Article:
Here’s a quick peak at the final image that you’re going to be going through in this lesson about how to draw eyeballs.
Ready to learn how to draw eyeballs?
We all instinctively know the eyeball is actually a three dimensional ball, but when we begin to draw we often forget this and instead think of the eye as just a series of circles laid inside of each other.
This simplified understanding is perfectly fine for the front view, but the problem arises when you want to turn the eye and draw it from another angle.
Common Mistakes When Learning How to Draw Eyeballs
This image clearly shows the problem that arises if you think of the eye as just a flat circle.
In the middle, if you were to turn your flat circle 90 degrees to the side you wouldn’t see anything because there is no depth to the circle.
On the left of the image you can see the same flattened circular eye turned to the three-quarter view and again it doesn’t look quite right.
On the far right is the most common problem that people have. In order to try turning the eye, instead of thinking of it as a three dimensional object, they will just move the different circles in the eye over to the side, but again, this doesn’t look right either!
How the Eye Actually Works
When learning how to draw eyeballs, instead of thinking of the eye as a circle, begin thinking of it as a ball.
In order to help yourself visualize this it may be helpful to draw some light lines through the mid part of the ball to show where the horizontal and vertical middle lines of the ball are.
Instead of drawing the iris and pupil as circles, like in the beginner mistakes section above, you need to draw them as an elliptical or oval shapes.
Within the iris (the colored part of your eye) there is the pupil, which is actually a hole in the eye where the light is able to enter.
You’ll be going into these parts in more depth below but it’s important to realize here how those circular shapes get squished as the eye turns to the side and become elliptical.
The Eye is Not a Perfect Sphere
Because of the lens that sits on top of the pupil, the actual shape of the eye is not perfectly spherical. There is a small bump over the pupil that you should be aware of, especially if you want to draw very realistic eyes.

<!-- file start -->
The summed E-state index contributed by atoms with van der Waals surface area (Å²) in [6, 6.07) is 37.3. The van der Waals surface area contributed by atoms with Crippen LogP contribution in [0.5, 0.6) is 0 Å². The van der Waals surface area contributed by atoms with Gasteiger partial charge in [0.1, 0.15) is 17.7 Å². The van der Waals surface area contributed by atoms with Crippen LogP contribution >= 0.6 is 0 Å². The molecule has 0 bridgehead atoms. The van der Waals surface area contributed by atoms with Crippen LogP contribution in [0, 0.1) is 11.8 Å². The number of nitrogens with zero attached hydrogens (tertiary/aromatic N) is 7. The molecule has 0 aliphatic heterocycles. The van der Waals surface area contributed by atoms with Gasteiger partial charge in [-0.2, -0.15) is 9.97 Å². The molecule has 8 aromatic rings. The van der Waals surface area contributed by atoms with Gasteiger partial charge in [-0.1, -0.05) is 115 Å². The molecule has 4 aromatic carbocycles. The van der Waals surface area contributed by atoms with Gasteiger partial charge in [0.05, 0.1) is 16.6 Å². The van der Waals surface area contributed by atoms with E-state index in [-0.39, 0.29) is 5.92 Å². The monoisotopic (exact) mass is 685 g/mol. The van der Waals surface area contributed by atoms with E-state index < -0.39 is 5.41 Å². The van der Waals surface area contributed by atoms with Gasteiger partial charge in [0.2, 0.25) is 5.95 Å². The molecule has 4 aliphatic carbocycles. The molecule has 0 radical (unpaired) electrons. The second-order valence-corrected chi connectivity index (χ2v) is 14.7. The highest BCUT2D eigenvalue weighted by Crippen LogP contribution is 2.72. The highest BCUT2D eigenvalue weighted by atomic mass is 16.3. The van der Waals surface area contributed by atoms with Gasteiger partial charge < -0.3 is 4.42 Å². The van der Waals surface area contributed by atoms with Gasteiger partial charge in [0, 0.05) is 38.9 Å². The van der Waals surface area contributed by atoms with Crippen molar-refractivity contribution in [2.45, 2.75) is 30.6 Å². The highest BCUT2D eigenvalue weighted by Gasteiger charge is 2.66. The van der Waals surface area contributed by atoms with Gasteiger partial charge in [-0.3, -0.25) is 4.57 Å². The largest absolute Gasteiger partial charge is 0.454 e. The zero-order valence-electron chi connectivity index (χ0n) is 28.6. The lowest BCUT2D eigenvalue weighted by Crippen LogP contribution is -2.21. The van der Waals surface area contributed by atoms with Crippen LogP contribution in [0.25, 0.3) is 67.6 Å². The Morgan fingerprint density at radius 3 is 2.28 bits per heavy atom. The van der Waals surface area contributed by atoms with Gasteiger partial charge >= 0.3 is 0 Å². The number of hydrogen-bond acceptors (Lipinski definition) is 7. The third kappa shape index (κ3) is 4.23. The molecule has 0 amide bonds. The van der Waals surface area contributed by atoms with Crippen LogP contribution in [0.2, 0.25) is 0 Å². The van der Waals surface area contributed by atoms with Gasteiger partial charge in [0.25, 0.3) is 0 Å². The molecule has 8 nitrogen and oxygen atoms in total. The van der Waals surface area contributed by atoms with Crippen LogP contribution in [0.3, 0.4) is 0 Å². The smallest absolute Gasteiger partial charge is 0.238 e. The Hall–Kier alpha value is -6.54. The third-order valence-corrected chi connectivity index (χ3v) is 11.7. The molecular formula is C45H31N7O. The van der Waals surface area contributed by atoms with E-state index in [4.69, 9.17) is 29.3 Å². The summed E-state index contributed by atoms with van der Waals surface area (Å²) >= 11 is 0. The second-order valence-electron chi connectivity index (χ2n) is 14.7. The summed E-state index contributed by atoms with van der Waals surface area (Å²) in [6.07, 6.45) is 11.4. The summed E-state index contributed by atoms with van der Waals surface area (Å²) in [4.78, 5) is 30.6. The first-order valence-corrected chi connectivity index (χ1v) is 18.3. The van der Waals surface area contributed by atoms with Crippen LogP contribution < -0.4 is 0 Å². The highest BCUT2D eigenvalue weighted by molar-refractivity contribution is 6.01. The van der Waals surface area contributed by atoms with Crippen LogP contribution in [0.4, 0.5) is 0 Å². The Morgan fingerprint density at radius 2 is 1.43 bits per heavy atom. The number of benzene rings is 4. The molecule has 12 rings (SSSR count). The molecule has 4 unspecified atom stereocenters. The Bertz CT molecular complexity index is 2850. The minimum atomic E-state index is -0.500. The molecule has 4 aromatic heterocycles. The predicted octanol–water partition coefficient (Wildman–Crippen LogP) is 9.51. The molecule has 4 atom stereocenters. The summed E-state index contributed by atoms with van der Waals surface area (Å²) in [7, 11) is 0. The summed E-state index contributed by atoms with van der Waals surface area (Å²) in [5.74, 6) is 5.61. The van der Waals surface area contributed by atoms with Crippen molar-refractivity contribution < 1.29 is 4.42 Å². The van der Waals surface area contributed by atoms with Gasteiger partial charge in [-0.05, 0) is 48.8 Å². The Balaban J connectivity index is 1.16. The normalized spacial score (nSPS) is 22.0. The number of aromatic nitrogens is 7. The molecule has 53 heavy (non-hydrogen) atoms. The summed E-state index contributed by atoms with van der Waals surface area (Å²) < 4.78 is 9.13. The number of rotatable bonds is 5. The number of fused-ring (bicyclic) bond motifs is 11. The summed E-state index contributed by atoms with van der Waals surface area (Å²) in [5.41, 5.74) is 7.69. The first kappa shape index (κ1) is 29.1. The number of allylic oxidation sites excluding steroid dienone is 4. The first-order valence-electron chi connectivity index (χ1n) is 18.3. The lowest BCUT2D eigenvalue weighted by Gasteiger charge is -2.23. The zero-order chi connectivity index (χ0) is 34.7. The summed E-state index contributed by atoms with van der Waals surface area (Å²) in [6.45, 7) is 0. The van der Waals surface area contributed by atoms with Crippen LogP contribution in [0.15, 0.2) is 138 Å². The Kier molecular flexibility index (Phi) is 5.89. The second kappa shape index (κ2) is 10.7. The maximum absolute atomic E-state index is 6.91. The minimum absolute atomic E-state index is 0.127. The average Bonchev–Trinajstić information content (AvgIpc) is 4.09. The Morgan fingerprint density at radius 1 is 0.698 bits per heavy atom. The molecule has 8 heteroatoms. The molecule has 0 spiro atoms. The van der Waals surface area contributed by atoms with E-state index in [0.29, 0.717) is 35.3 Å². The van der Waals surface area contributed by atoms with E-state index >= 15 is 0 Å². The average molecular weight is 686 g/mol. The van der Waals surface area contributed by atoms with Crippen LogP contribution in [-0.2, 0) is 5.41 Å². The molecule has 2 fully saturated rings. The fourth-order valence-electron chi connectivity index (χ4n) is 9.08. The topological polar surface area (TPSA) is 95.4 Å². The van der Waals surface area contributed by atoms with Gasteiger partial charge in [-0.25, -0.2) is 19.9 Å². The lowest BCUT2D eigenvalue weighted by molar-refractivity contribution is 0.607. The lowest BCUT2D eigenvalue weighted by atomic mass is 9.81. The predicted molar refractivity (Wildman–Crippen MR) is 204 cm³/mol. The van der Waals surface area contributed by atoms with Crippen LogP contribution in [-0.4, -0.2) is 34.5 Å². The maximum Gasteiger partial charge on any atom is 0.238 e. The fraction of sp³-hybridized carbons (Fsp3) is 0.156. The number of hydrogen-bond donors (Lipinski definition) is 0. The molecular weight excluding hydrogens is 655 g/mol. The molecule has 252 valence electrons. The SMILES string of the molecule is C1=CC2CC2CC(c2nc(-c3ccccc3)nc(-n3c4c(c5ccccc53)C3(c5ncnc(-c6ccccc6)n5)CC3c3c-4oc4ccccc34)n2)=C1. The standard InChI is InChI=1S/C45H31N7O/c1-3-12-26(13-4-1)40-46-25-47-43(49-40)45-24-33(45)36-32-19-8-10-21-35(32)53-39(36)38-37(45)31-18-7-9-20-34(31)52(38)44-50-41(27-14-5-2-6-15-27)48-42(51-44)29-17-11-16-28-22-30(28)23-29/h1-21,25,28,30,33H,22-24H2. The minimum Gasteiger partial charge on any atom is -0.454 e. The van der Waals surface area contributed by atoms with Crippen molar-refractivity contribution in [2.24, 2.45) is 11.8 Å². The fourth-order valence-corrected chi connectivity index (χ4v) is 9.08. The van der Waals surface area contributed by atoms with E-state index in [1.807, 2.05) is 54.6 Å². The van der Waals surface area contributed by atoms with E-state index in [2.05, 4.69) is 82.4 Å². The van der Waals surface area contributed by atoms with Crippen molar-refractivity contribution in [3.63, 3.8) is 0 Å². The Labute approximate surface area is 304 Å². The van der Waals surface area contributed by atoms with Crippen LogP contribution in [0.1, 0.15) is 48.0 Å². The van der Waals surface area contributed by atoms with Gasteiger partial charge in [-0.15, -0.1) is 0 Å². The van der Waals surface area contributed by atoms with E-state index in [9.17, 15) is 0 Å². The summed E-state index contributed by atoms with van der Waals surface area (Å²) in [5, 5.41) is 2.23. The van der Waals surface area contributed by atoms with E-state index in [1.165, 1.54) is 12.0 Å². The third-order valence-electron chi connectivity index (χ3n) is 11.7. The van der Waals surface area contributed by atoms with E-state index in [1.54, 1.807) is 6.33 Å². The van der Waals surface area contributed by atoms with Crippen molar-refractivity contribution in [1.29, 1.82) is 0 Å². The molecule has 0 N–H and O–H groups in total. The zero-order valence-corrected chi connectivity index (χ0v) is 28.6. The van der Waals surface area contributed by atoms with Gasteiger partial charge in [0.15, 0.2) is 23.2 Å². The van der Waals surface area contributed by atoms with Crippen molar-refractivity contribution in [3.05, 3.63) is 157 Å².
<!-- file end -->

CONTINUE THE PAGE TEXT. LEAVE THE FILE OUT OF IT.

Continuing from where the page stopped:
How to Draw an Eye as a Sphere
If you are not familiar with drawing or thinking in terms of three dimensional objects, here’s an exercise that you can use to start training your brain to see things this way.
- Start by drawing a circle on your page
- Then lightly try and draw the curved line that would represent the middle of the sphere in both the vertical (up and down) and horizontal (side to side). Another way to think of this is if you took a sphere and sliced it in half. You want to draw in those lines that indicate half.
- Remember that this line will cut across both the front and back side of the sphere, so be sure to draw the complete line.
- The point where the two middle lines meet is the middle of your sphere.
It may be uncomfortable to draw in these middle lines at first, but don’t give up on practicing too soon, because this is a simple technique to grasp and it will help you out a lot with your drawing and how to understand three dimensional objects.
Try to draw at least twenty spheres and middle lines, and if you’re still not comfortable, try drawing twenty more.
Here’s a look at the finished eye drawn tilted upward and to the left.
Drawing the Iris from Multiple Angles
This image shows how the iris looks from multiple different angles. Remember that the iris is the hole in the middle of the eye where light is able to enter.
How to Draw a Highlight on the Eye
Everything is starting to come together now in this lesson on how to draw eyeballs. And, as you are beginning to understand the eye as a three dimensional shape, with the lens slightly bulging out in the middle of the eye, it will naturally catch the light because of the angle of the lens’s surface in relation to the light source.
This is another important concept to grasp when you are learning how to draw eyeballs.
The light will hit the lens and cause a highlight, but will continue to pass through the lens because it is clear, and will then hit the colored part of the eye – the iris and also lighten that up. It’s important to realize the relationship between the highlight and the lightened part of the iris.
If you would like to see an example of this yourself, try going into your bathroom or any room that has a mirror and strong overhead lighting. You should be able to see the highlight on your eye and how the opposite side of your pupil is more lit up than the other.
Looking at the Completed Eye Drawings
In this image you can see how the eye has been shaded to include both the highlight on the lens and the lighting on the pupil.
We hope you learned a lot from this article on how to draw eyeballs. Understanding how to draw an eye as a sphere is just the first step, and you’re going to continue on learning more about the eye in the next lessons.
Return to the How to Draw an Eye Lessons Page